Various DAC Audition Impressions

Joe Cohen

Industry Expert
Jun 10, 2012
The more highly resolving the system, the bigger differences smaller improvements can yield. DACs, along with every other piece in the system rely on the overall context of room, cables, isolation, etc. The insertion of a new component can illuminate what the context provides as well as showing its own character. Does the component in question provide new and deeper insight into the soundstage? Does it offer finer resolution of timbres and decay? Does it reveal something that was previously hidden? In my experience when these things are happening, the experience is usually deeply satisfying and an indication that the surrounding equipment provides a beneficial context.


Aug 1, 2022
Your system has to be highly resolving. When you have better cables components amps and speakers that have low noise floors. Dac can make all the difference. The Dac itself must conduct low noise floor, tone, texture and dynamics in a way that’s pleasing to your ears. Also types of music can make differences as well. My infigo method 4 Dac plays great with my quick hitting jazz. It has speed, dynamics and layering that most of my music requires.
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Well-Known Member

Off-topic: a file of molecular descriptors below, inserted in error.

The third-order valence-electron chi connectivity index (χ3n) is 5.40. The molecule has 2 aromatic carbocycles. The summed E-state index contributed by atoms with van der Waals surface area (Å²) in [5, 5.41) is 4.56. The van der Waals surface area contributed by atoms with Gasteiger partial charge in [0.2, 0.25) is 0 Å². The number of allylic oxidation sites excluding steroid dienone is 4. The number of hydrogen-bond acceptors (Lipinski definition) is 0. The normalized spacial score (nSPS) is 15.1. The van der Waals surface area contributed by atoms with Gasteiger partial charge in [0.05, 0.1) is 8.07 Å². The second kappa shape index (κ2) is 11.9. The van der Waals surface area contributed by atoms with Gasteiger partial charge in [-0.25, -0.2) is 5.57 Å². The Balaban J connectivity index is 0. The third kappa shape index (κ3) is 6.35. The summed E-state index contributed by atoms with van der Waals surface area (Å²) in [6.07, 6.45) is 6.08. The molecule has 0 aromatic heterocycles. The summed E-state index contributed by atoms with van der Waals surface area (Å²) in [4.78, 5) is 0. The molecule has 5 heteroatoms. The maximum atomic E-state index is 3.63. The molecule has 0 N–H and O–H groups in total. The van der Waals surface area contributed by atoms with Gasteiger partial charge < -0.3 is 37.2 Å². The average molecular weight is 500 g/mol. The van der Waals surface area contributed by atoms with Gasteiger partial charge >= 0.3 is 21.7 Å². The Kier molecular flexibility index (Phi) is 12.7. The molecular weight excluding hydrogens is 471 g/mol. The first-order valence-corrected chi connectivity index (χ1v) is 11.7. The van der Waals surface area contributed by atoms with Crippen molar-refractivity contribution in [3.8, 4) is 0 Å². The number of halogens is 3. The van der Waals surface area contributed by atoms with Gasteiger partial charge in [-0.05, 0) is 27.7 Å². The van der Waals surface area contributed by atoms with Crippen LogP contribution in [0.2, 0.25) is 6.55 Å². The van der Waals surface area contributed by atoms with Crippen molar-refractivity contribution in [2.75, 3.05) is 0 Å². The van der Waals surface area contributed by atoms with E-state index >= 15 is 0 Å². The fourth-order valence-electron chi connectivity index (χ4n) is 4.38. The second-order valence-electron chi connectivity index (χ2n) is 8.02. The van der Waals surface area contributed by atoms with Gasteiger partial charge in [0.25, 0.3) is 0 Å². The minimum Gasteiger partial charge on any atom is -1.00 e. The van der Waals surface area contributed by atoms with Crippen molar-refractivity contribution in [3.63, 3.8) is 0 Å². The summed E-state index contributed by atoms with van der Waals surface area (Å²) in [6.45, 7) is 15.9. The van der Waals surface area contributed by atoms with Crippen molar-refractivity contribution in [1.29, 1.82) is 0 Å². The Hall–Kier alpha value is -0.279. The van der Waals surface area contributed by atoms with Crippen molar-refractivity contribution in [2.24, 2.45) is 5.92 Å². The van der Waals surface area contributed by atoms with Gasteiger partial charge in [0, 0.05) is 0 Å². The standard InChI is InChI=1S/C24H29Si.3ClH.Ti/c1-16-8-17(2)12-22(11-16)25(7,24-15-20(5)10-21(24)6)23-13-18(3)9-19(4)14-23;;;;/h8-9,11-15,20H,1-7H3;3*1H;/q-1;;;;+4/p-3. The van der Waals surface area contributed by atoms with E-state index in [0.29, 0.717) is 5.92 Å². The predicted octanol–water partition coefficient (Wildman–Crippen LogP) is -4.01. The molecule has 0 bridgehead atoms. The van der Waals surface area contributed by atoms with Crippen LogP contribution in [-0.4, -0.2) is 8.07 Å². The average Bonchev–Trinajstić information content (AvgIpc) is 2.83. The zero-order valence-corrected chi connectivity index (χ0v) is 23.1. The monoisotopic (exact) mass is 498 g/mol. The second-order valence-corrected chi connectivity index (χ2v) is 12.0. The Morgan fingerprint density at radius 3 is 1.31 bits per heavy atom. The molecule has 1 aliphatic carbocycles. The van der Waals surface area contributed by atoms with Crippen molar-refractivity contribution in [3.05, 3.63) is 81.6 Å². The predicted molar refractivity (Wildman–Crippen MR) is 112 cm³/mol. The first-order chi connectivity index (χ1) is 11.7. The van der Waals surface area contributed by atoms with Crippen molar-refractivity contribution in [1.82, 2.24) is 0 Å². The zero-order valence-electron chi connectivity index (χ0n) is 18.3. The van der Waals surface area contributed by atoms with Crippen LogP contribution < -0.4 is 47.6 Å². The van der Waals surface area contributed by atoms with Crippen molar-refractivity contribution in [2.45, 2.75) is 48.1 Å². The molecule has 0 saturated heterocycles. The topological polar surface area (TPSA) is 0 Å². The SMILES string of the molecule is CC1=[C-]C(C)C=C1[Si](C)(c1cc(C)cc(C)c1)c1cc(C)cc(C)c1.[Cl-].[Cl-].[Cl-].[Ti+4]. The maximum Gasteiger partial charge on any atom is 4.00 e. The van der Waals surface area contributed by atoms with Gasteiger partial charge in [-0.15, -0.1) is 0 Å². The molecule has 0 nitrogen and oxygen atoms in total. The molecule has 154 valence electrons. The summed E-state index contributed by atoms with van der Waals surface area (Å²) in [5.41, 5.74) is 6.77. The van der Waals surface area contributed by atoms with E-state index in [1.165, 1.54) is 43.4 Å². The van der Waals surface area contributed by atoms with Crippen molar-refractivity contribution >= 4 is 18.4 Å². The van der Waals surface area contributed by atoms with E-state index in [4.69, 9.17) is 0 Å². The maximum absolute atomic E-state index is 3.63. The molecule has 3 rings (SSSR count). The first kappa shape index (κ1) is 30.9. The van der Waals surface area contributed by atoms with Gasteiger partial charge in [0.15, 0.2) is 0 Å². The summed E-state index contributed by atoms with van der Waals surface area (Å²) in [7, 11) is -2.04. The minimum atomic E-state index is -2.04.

Jan 13, 2022
Southwest, USA
Good article and very apropos of what we see in audiophile world.

I think most audiophiles have taught themselves to be sharpeners— to listen for and be sensitive to differences however small.

But I think their is a gulf between the more emotional sharpeners and the more levelheaded sharpeners. The emotional sharpeners are continuously slack-jawed and gob-smacked by seemingly every change in their system. I find myself reacting with profound skepticism whenever I hear this kind of reaction to an audio component change.

Audiophile confession: while I hear differences between components, I never feel like the perceptual seas have just parted. I’m grateful for whatever improvements I get in my system but I usually experience it as a more nuanced change. I think most changes I’ve made have been for the good.

Now, differences in music, recording quality and music performances— that will get me a lot more riled-up!
If one's personality leans toward finding differences, as we know the ear/brain is very good at making those distinctions. As someone who learned professionally to find likenesses (was that survival or inclination of both?), I tend not to notice small changes.

After many years of analytical listening, which eventually limited my enjoyment of music, I now judge changes in gear or tweaks simply by whether I find myself more engaged with the music after the change. While the initial judgement is usually very quick (Malcolm Gladwell's Blink seems to have it right), living with the change for many weeks is an easy way for me to decide whether to adopt the change.

Completely agree that the quality of the recording rules all else. You can only hope to find yourself transported to the recording venue with a good engineer at the helm.

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